• latw-166-10
    Silver strainer. (Courtesy of the Vedat Nedim Tör Museum, Istanbul)
  • latw-166-20
    Silver strainer. (Courtesy of the Vedat Nedim Tör Museum, Istanbul)

Silver strainer

Late 6th or early 5th c BC, Late Lydian (Persian)
Uşak, Archaeological Museum, 1.50.96
Museum Inventory No.
Sardis or Museum Inv. No.
Uşak 1.50.96
Object Type
Metalwork Type
Metal Vessel
Ikiztepe Tumulus
The strainer has a hemispherical bowl and a broad concave rim. The handle projects at a slight angle. Below a plain zone, the bowl is perforated in a swirling pattern; 21 perforated arcs, curving counterclockwise, radiate from the center on the floor of the bowl, and are surrounded by an upper zone of 61 arcs that swirl in the opposite direction. The stem of the handle is broad and flat, narrowing slightly at the midway point. Along the length of its upper face, two narrow ridges run from the edges at the inner end and converge towards the outer end. Where the handle meets the bowl it is decorated across its width by a molding of alternately broad and narrow ridges. Riveted to the outside of the bowl is a palmette, with details chased and engraved. The opposite end of the handle tapers sharply and curves round in an upturned hook of round section which terminates in a duck’s head. The duck’s plumage is incised and there is a narrow collar around its neck. The bowl of the strainer is hammered, the handle cast. There are corrosion holes in the bowl and the rim.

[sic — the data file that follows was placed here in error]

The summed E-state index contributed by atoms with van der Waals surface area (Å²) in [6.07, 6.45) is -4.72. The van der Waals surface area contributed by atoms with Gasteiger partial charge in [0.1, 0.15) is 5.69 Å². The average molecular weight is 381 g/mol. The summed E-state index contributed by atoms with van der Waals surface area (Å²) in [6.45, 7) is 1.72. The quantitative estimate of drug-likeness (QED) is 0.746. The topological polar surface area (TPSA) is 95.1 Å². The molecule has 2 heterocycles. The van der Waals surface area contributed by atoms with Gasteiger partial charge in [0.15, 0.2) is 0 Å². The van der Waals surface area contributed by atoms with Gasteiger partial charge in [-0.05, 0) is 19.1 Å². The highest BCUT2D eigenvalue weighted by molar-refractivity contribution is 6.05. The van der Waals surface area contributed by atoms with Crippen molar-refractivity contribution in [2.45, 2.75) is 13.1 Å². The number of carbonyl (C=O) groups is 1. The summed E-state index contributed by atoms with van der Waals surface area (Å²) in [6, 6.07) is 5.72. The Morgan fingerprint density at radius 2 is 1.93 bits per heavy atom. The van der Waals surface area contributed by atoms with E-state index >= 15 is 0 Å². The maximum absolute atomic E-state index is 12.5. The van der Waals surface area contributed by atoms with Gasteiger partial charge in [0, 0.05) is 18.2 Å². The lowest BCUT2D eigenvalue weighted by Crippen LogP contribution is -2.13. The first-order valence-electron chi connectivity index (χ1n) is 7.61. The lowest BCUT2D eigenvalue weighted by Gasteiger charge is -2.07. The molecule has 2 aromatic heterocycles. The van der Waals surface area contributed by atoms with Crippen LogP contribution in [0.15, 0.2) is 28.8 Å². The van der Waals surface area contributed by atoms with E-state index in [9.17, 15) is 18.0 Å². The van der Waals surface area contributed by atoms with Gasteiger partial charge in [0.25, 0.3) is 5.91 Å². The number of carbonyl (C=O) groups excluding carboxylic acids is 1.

Two broadly similar silver strainers are in the British Museum (WA 118462, 117840), one is in the Metropolitan Museum of Art in New York (1973.11.7), and there is a bronze example from Nimrud (Calah), all of the Achaemenid period. Besides their use in Near Eastern wine services, strainers were also used in Greece and feature in Attic red-figure symposium scenes.

Duck-head terminals also appear on the silver spoon (Özgen and Öztürk 1996, no. 67) and bronze handle (Özgen and Öztürk 1996, no. 74). Duck-headed lugs are a feature of the alabastra (Özgen and Öztürk 1996, nos. 75, 76, 77, 78, and 229) and the incense burner (Özgen and Öztürk 1996]no. 71)” (Özgen and Öztürk 1996). Total length 0.25 m, depth of bowl 0.068 m, diameter at rim 0.128 m, weight 325.8 g.

From the Ikiztepe Tumulus.
See Also
Özgen, “Lydian Treasure”; Baughan, “Lydian Burial Customs”.
Özgen and Öztürk 1996, no. 64.